Getting Cars Off the Street and a Couple of National Shout-Outs for Knoxville

Knoxville Area Transportation Center
Cyclists on Gay Street, Knoxville, April 2015

Today we’ll look at some of the issues we talk about or reference often on this city and I’ll share some of the good reading I’ve done recently on each of the topics. We’ll end with a couple of feel-good shout-outs to Knoxville from a national conservation group for good work being done in our city which may have flown under the local radar for many of us.

First, let’s look at cars and what’s happening in a couple of Canadian cities. We’ll start with Montreal where an expanding number of streets are becoming restricted from car traffic. Streets Blog USA reports that plans are underway to add three more street segments – usually added a block or a few at a time – to their car-free zones. Five segments were added each of the last two years and funding to alter the streetscape for the new projects has been set at $ 1.7 million.

The approach is interesting. A segment is identified for a year-long as a trial period, after which the segment returns to normal traffic, becomes seasonally pedestrian or becomes pedestrian on a permanent basis. They’ve now gone up to 45 car-free segments totaling about seven kilometers. Montreal, with a population of over 1.6 million may not be analogous to Knoxville in some respects, still I can think of some segments I’d like to try locally, how about you?

Next up on the travel list in articles which have caught my eye is Vancouver, Canada. Still much larger than Knoxville, it’s a good deal closer at just over 600,000 than Montreal. I’m including an excellent video about transportation in the city. In the 1960s the city rejected the plan to build a freeway there leaving them, according to the video, as the only major north American city without a freeway inside the city.

That move jump-started their journey toward sustainable transportation. Their goal was to have 50% sustainable trips in the city by 2020 and they have already met the goal. Protected bike lanes have produced entire new demographics to the ranks of cyclists and 130 thousand bike trips are made each day, with 10% of the population commuting to work via bikes. A main thoroughfare allows only transit, taxis and pedestrians.

According to the video, a major shift occurred when the mayor and council shifted from emphasizing recreational and sports cycling to a focus on cycling as a major transportation mode. They’ve recently deployed a major bike-sharing system with 600 bikes and plan to expand that to 1500. They also have, according to the video, “the world’s longest light rail system” and one of the most advanced ride-share systems. It’s interesting what a different course a city takes once it makes a basic decision like limiting large highways in its city limits.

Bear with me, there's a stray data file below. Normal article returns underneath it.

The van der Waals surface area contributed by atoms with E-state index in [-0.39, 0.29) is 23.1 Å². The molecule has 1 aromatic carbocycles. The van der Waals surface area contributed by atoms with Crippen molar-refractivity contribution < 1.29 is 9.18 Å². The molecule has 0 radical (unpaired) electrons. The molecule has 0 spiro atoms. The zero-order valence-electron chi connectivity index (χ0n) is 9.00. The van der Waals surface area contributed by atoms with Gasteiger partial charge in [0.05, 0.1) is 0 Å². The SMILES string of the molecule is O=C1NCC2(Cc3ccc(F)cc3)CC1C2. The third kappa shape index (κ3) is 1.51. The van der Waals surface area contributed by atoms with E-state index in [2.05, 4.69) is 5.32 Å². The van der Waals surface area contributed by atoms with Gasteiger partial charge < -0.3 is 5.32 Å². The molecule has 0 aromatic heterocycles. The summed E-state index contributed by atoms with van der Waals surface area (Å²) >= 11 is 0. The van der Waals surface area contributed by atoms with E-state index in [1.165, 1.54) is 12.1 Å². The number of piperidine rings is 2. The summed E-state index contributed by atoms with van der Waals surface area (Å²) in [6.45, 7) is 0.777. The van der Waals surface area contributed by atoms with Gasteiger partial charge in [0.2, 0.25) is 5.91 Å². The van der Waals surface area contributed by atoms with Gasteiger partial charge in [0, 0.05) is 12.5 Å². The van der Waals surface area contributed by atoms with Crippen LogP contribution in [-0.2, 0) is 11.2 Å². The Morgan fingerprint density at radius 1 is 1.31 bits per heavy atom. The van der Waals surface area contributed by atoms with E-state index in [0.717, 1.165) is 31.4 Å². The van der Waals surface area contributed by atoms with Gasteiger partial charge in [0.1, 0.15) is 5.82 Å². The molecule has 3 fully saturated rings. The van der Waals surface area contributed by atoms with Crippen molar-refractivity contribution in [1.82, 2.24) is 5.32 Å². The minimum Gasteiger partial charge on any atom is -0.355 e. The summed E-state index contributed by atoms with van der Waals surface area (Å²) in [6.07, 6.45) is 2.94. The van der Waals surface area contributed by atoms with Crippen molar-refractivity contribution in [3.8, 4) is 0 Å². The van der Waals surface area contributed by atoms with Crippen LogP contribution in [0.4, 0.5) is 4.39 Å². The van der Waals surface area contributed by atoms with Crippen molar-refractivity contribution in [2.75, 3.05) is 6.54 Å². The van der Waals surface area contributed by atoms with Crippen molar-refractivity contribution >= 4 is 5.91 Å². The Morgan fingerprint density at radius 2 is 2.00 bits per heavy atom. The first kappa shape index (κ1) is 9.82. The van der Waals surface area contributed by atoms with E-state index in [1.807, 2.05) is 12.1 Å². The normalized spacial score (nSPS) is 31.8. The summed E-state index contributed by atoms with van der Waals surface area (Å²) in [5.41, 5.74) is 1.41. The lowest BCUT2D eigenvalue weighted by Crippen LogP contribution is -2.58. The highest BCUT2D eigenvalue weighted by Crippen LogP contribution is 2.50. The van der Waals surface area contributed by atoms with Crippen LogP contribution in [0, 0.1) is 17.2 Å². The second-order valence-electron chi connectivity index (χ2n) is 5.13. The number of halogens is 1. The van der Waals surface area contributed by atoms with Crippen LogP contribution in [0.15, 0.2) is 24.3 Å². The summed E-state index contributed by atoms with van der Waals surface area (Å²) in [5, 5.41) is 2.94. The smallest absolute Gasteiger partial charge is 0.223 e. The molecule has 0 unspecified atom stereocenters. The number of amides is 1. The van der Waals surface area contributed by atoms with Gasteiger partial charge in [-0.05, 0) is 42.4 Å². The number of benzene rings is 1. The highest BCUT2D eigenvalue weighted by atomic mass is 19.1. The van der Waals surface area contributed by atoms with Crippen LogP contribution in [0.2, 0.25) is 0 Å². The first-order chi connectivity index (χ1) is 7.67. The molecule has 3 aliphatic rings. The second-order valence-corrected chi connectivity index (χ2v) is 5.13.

A couple of nice acknowledgements that have come Knoxville’s way in recent months caught my attention. The first regards energy and, I’ll admit, while I knew we’d made some strides in this arena – and our air quality improvements reflect it – I really didn’t know we were in line for national recognition. The U.S. Green Building Council in Washington, D.C. recently recognized three cities as having “plans of promise,” that “blaze a path for for sustainable planning and green building.” The three cities were New York City, Oakland, California and Knoxville, Tennessee.

Knoxville Area Transportation Center

Knoxville, in particular, was singled out for an emphasis on “green homes,” with a focus on making subsidized housing and other city construction more energy efficient. They mentioned, specifically, work done at Lonsdale Homes and the city’s goal of reducing greenhouse gas emissions by 20% by the year 2020. Lonsdale Homes, the article noted, “are the first affordable LEEDv4 homes in the world.” It’s the focus on cutting-edge energy improvements in housing for those who could not afford it themselves which seems to have caught the organization’s attention.

247 Wall Street ranked the 25 cities adding the most jobs last year and Knoxville ranked 16th. While our labor force increased by 16,700 the twelve month period ending in October, the city added 18,000 jobs to out-pace the additions and drive our unemployment rate down to 4.7%, which is below the national average. The focus for us really needs to be on adding quality jobs paying a living wage, however, as the article notes the next anticipated increase in jobs was to be 250 new positions at a Comcast call center.